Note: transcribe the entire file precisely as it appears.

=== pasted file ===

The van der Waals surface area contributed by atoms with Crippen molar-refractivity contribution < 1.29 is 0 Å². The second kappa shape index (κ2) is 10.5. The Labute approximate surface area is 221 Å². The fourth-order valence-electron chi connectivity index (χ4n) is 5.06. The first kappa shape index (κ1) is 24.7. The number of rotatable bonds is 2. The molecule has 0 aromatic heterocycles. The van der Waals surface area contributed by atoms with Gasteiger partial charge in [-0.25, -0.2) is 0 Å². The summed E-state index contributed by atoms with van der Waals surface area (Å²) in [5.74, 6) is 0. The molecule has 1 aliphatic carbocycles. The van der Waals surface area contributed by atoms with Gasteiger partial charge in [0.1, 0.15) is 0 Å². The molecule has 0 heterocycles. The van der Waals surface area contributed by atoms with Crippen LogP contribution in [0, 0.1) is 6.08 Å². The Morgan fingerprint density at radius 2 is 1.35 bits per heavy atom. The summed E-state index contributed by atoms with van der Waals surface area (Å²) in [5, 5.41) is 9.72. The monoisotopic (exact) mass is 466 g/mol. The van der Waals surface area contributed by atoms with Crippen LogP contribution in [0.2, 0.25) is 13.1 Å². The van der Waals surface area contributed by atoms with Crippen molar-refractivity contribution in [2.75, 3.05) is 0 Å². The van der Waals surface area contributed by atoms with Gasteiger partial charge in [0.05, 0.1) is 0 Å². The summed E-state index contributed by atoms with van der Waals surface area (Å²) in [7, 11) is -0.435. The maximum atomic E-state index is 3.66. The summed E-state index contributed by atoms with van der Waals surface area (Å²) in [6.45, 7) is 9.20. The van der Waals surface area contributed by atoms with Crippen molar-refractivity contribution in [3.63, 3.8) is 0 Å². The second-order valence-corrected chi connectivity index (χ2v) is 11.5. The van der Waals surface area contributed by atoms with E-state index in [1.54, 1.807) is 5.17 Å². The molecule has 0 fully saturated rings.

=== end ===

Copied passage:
The van der Waals surface area contributed by atoms with Crippen molar-refractivity contribution < 1.29 is 0 Å². The second kappa shape index (κ2) is 10.5. The Labute approximate surface area is 221 Å². The fourth-order valence-electron chi connectivity index (χ4n) is 5.06. The first kappa shape index (κ1) is 24.7. The number of rotatable bonds is 2. The molecule has 0 aromatic heterocycles. The van der Waals surface area contributed by atoms with Gasteiger partial charge in [-0.25, -0.2) is 0 Å². The summed E-state index contributed by atoms with van der Waals surface area (Å²) in [5.74, 6) is 0. The molecule has 1 aliphatic carbocycles. The van der Waals surface area contributed by atoms with Gasteiger partial charge in [0.1, 0.15) is 0 Å². The molecule has 0 heterocycles. The van der Waals surface area contributed by atoms with Crippen LogP contribution in [0, 0.1) is 6.08 Å². The Morgan fingerprint density at radius 2 is 1.35 bits per heavy atom. The summed E-state index contributed by atoms with van der Waals surface area (Å²) in [5, 5.41) is 9.72. The monoisotopic (exact) mass is 466 g/mol. The van der Waals surface area contributed by atoms with Crippen LogP contribution in [0.2, 0.25) is 13.1 Å². The van der Waals surface area contributed by atoms with Crippen molar-refractivity contribution in [2.75, 3.05) is 0 Å². The van der Waals surface area contributed by atoms with Gasteiger partial charge in [0.05, 0.1) is 0 Å². The summed E-state index contributed by atoms with van der Waals surface area (Å²) in [7, 11) is -0.435. The maximum atomic E-state index is 3.66. The summed E-state index contributed by atoms with van der Waals surface area (Å²) in [6.45, 7) is 9.20. The van der Waals surface area contributed by atoms with Crippen molar-refractivity contribution in [3.63, 3.8) is 0 Å². The second-order valence-corrected chi connectivity index (χ2v) is 11.5. The van der Waals surface area contributed by atoms with E-state index in [1.54, 1.807) is 5.17 Å². The molecule has 0 fully saturated rings.